On September 26, 2016, the Coalition of Vancouver Neighbourhoods sent the following letter to Premier Christy Clark regarding land use planning and transit funding.
As explained in the letter, CVN is strongly opposed to the use of development taxes or property taxes to fund transit, or policies that make increased development a requirement to receive transit funding.
Instead, CVN supports more affordable transit options as detailed in the Appendix below.
CVN represents a diverse group of nearly 30 neighbourhood associations all across the City of Vancouver.
September 26, 2016
Premier Christy Clark
Province of British Columbia
Hon. Rich Coleman (Minister of Natural Gas Development and Minister Responsible for Housing and Deputy Premier)
Hon. Peter Fassbender (Minister of Community, Sport and Cultural Development, Minister Responsible for TransLink)
Hon. Mary Polak (Minister of Environment)
City of Vancouver (Mayor and Council)
Metro Vancouver (Board)
Metro Vancouver region – all Mayors and Councilors
Re: BC Provincial transit and housing policies
The Coalition of Vancouver Neighbourhoods (CVN) is a coalition of resident associations from across the City of Vancouver. We are writing to you in response to concerns about recent reports of the province’s intention to use land based taxes to fund transit and to make increased development a condition of transit funding.
Since municipalities only get 7% of the tax base, while provincial and federal governments get 93%, we are opposed to the municipal tax base being further eroded. Municipalities mainly depend on property taxes and development fees to fund civic services and infrastructure. Transit is a provincial/federal responsibility for funding and the province should not be using either of these funding sources for transit. To do so is an unfair tax grab by the province.
Further, land use planning is the jurisdiction of municipal governments. It would undermine the public hearing process if the province were to make development rezoning a requirement of transit funding. Planning around transit should be based on local community planning processes, not on provincial interference in the municipal democratic process.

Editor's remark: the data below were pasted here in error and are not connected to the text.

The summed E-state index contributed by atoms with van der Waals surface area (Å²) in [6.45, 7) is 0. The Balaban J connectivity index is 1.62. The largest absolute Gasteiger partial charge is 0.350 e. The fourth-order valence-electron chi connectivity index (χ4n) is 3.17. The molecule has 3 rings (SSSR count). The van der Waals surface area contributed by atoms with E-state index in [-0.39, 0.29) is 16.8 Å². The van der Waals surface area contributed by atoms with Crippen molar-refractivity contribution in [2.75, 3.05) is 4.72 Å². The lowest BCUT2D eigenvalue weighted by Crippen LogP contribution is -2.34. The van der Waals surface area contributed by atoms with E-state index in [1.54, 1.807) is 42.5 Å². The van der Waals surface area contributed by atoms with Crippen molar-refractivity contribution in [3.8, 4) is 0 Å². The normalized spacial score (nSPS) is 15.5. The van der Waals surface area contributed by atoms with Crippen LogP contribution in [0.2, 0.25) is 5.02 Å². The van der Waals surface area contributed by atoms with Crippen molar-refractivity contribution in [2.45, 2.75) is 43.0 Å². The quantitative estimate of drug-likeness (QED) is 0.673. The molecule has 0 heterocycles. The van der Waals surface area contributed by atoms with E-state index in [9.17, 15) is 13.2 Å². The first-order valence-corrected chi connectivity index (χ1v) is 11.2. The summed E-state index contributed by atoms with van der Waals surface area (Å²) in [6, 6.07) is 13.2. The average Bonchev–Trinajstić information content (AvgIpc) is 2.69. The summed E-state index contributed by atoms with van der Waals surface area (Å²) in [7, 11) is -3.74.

Therefore, we are strongly opposed to the use of development taxes (CACS or DCLs) or property taxes to fund transit or policies to make increased development a requirement of transit funding. Provincial insistence on this course would seriously jeopardize the municipal democratic process and infringe on municipal authority.
We do, however, support more affordable transit options as suggested in the Appendix below.
Larry Benge, Chair
On behalf of the Coalition of Vancouver Neighbourhoods.
Member Groups of the Coalition of Vancouver Neighbourhoods
Arbutus Ridge Community Association
Arbutus Ridge / Kerrisdale / Shaughnessy Visions
Cedar Cottage Area Neighbours
Chinatown Action Group
Citygate Intertower Group
Community Association of New Yaletown
Crosstown Residents Association
Downtown Eastside Neighbourhood Council
Dunbar Residents Association
False Creek Residents Association
Grandview Woodland Area Council
Granville Burrard Residents & Business Association
Joyce Area Residents
Kitsilano-Arbutus Residents Association
Kits Point Residents Association
Marpole Oakridge Community Association
NW Point Grey Home Owners Association
Oakridge Langara Area Residents
Residents Association Mount Pleasant Riley
Park/South Cambie Visions
Shaughnessy Heights Property Owners Association
Strathcona Residents Association
Upper Kitsilano Residents Association
West End Neighbours Society
West Kitsilano Residents Association
West Point Grey Residents Association
Negative impacts of transit tied to high density transit-oriented development
The Metro Vancouver Region’s designation of major transit infrastructure routes as Frequent Transit Development Areas (FTDA) encourages, requires and supports extremely high density development. This is the city and region’s proposed direction for the area referred to as the Broadway Corridor from Nanaimo/Commercial Drive to UBC, 4th Avenue to 16th Avenue. While this plan would involve a radical transformation of the Broadway Corridor and affected neighbourhoods, public consultation has been minimal with community input not reflected in the plan.